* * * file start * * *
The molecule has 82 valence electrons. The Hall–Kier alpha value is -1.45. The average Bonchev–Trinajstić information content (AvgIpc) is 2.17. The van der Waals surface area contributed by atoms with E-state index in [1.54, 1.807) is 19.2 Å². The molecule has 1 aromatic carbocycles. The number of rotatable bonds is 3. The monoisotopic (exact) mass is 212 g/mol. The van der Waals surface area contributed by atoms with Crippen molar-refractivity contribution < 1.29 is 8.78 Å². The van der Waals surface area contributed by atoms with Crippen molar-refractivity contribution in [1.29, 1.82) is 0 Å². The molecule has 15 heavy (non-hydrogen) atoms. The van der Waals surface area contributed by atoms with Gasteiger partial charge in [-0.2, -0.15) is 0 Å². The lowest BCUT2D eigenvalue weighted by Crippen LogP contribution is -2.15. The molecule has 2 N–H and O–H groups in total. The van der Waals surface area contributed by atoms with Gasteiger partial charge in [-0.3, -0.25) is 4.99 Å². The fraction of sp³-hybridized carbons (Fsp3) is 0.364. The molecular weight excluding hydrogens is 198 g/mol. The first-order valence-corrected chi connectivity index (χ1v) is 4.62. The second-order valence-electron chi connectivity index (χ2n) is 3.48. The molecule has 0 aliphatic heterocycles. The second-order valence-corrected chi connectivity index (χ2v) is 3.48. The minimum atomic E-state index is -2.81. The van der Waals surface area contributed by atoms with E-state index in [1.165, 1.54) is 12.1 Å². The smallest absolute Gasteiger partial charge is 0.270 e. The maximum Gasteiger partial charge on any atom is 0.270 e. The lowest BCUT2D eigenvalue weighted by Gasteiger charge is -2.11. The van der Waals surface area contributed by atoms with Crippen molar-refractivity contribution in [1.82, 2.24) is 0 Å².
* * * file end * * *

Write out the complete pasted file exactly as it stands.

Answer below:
The molecule has 82 valence electrons. The Hall–Kier alpha value is -1.45. The average Bonchev–Trinajstić information content (AvgIpc) is 2.17. The van der Waals surface area contributed by atoms with E-state index in [1.54, 1.807) is 19.2 Å². The molecule has 1 aromatic carbocycles. The number of rotatable bonds is 3. The monoisotopic (exact) mass is 212 g/mol. The van der Waals surface area contributed by atoms with Crippen molar-refractivity contribution < 1.29 is 8.78 Å². The van der Waals surface area contributed by atoms with Crippen molar-refractivity contribution in [1.29, 1.82) is 0 Å². The molecule has 15 heavy (non-hydrogen) atoms. The van der Waals surface area contributed by atoms with Gasteiger partial charge in [-0.2, -0.15) is 0 Å². The lowest BCUT2D eigenvalue weighted by Crippen LogP contribution is -2.15. The molecule has 2 N–H and O–H groups in total. The van der Waals surface area contributed by atoms with Gasteiger partial charge in [-0.3, -0.25) is 4.99 Å². The fraction of sp³-hybridized carbons (Fsp3) is 0.364. The molecular weight excluding hydrogens is 198 g/mol. The first-order valence-corrected chi connectivity index (χ1v) is 4.62. The second-order valence-electron chi connectivity index (χ2n) is 3.48. The molecule has 0 aliphatic heterocycles. The second-order valence-corrected chi connectivity index (χ2v) is 3.48. The minimum atomic E-state index is -2.81. The van der Waals surface area contributed by atoms with E-state index in [1.165, 1.54) is 12.1 Å². The smallest absolute Gasteiger partial charge is 0.270 e. The maximum Gasteiger partial charge on any atom is 0.270 e. The lowest BCUT2D eigenvalue weighted by Gasteiger charge is -2.11. The van der Waals surface area contributed by atoms with Crippen molar-refractivity contribution in [1.82, 2.24) is 0 Å².